Paul L. Caron

Tuesday, October 17, 2017

Hickman: Altera Meets Chamber Of Commerce

Hickman (2017)TaxProf Blog op-ed:  Altera Meets Chamber of Commerce, by Kristin Hickman (Minnesota):

Last week, a Ninth Circuit panel heard oral arguments in the government’s appeal from Altera Corp. & Subs. v. Commissioner, 145 T.C. 91 (2015).  Frequent readers of this blog will recall that the appeal concerns the Tax Court’s decision to invalidate regulations under Section 482 regarding cost-sharing arrangements on grounds that the regulations were not the product of reasoned decisionmaking as required by the arbitrary and capricious standard of Administrative Procedure Act (APA) § 706(2)(A) and Motor Vehicle Manufacturers Association of the United States v. State Farm Mutual Automobile Insurance Co., 463 U.S. 29 (1983).  For the most part, the oral argument considered the substantive reasonableness of the regulations in question as an interpretation of Section 482, although there was also some discussion of whether the IRS adequately explained its reasoning in the regulatory preamble.  Judge Kathleen O’Malley of the Federal Circuit, sitting by designation, asked a question that in turn raises an interesting issue, particularly in light of recent coverage of Chamber of Commerce v. IRS, in which a federal district court in Texas interpreted the Anti-Injunction Act (AIA), 26 U.S.C. § 7421(a), as allowing pre-enforcement judicial review of an APA procedural challenge against Treasury regulations addressing inversion transactions.

Starting around the oral argument’s 42:21 mark, Judge O’Malley began a line of inquiry in which she seemed to suggest that the Tax Court is not an appropriate forum for an APA-based, State-Farm-type challenge seeking to invalidate a regulation.  Donald Falk of Mayer Brown LLP arguing for Altera responded by citing the AIA and the D.C. Circuit’s decision in Florida Bankers Association v. Department of the Treasury, 799 F.3d 1065 (2015), holding that the AIA precludes pre-enforcement judicial review of Treasury regulations, which leaves a Tax Court deficiency action as generally the only the appropriate place and time to challenge a Treasury regulation on APA-based, State Farm-type grounds.  Two questions prompted by this exchange are (1) what was Judge O’Malley’s concern and (2) if the AIA and Florida Bankers provide the correct response to that concern, then what happens if Florida Bankers is wrong and Chamber of Commerce is right about the proper interpretation of the AIA?

Judge O’Malley’s questions were not entirely clear, but an educated guess suggests she assumed that 28 U.S.C. § 2401 might be in play.  That provision says that, except as otherwise provided, “every civil action commenced against the United States shall be barred unless the complaint is filed within six years after the right of action first accrues.”  Barring a specific statutory provision to the contrary, courts have interpreted 28 U.S.C. § 2401 as imposing a six-year limitations period on APA-based State Farm and procedural challenges to the overall validity of agency regulations.  The clock begins to run based on when the regulations become final, irrespective of whether justiciability or other limitations might prevent a potential challenger from bringing such claims at that time.  The concern that animates this interpretation of 28 U.S.C. § 2401 is the need for administrative finality:  six years is long enough to hold an agency accountable for failing to follow APA procedural requirements or adequately to explain its actions, even if a particular challenger lacks the ability to bring such a claim.  For those who are interested, a recent law review note explored this line of administrative law jurisprudence in much greater depth.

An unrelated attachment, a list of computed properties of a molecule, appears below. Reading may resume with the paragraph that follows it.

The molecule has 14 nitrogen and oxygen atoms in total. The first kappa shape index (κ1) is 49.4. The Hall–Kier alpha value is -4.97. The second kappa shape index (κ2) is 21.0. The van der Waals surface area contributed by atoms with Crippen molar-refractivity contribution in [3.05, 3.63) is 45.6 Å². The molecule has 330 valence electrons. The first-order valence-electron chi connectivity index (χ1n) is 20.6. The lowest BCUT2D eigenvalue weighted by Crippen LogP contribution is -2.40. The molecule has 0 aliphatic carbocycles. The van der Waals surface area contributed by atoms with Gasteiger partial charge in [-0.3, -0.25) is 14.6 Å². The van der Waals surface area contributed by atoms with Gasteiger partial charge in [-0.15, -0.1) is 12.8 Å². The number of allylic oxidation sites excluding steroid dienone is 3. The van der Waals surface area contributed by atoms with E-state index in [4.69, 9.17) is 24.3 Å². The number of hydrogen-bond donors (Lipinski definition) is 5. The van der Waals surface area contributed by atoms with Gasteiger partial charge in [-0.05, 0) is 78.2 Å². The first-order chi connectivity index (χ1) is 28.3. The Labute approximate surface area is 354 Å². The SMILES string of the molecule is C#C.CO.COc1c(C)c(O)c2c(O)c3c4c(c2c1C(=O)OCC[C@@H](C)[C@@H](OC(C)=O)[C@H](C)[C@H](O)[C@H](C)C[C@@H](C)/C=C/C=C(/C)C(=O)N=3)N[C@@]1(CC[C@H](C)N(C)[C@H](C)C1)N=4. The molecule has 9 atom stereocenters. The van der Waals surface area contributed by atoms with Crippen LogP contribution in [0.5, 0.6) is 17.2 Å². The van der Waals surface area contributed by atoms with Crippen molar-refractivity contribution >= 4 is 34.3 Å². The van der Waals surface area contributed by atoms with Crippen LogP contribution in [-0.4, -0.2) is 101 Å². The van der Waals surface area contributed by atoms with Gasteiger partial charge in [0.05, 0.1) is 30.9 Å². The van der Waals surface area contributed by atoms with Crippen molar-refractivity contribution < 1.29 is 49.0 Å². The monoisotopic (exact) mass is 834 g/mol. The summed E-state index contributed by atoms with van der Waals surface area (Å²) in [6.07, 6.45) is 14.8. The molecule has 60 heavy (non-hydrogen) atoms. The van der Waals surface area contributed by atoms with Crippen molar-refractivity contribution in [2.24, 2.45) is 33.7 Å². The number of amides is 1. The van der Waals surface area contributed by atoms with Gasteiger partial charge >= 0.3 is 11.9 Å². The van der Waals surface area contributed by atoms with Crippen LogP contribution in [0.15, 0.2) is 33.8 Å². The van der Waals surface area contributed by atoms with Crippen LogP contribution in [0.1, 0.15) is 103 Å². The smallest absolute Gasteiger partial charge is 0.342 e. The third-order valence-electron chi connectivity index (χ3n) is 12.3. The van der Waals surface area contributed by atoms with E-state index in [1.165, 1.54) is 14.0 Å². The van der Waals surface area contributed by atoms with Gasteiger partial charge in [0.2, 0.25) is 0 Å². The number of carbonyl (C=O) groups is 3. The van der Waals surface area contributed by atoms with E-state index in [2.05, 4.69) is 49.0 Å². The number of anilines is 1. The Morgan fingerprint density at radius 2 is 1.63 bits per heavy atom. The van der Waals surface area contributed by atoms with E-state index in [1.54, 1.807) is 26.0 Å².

In a world in which the AIA precludes all pre-enforcement judicial review of Treasury regulations, one can easily argue — as Mr. Falk did — that the AIA and other provisions of the Internal Revenue Code governing judicial review of tax cases deny the applicability of 28 U.S.C. § 2401 — in other words, that tax is exceptional here.  The trend in the case law interpreting 28 U.S.C. § 2401 offers a colorable but weak counterargument.  But if Chamber of Commerce is correct, and the AIA does not preclude pre-enforcement review of APA-based challenges to Treasury regulations, then 28 U.S.C. § 2401 might conceivably apply to cut off some such challenges to regulations older than six years.

New Cases, Scholarship, Tax | Permalink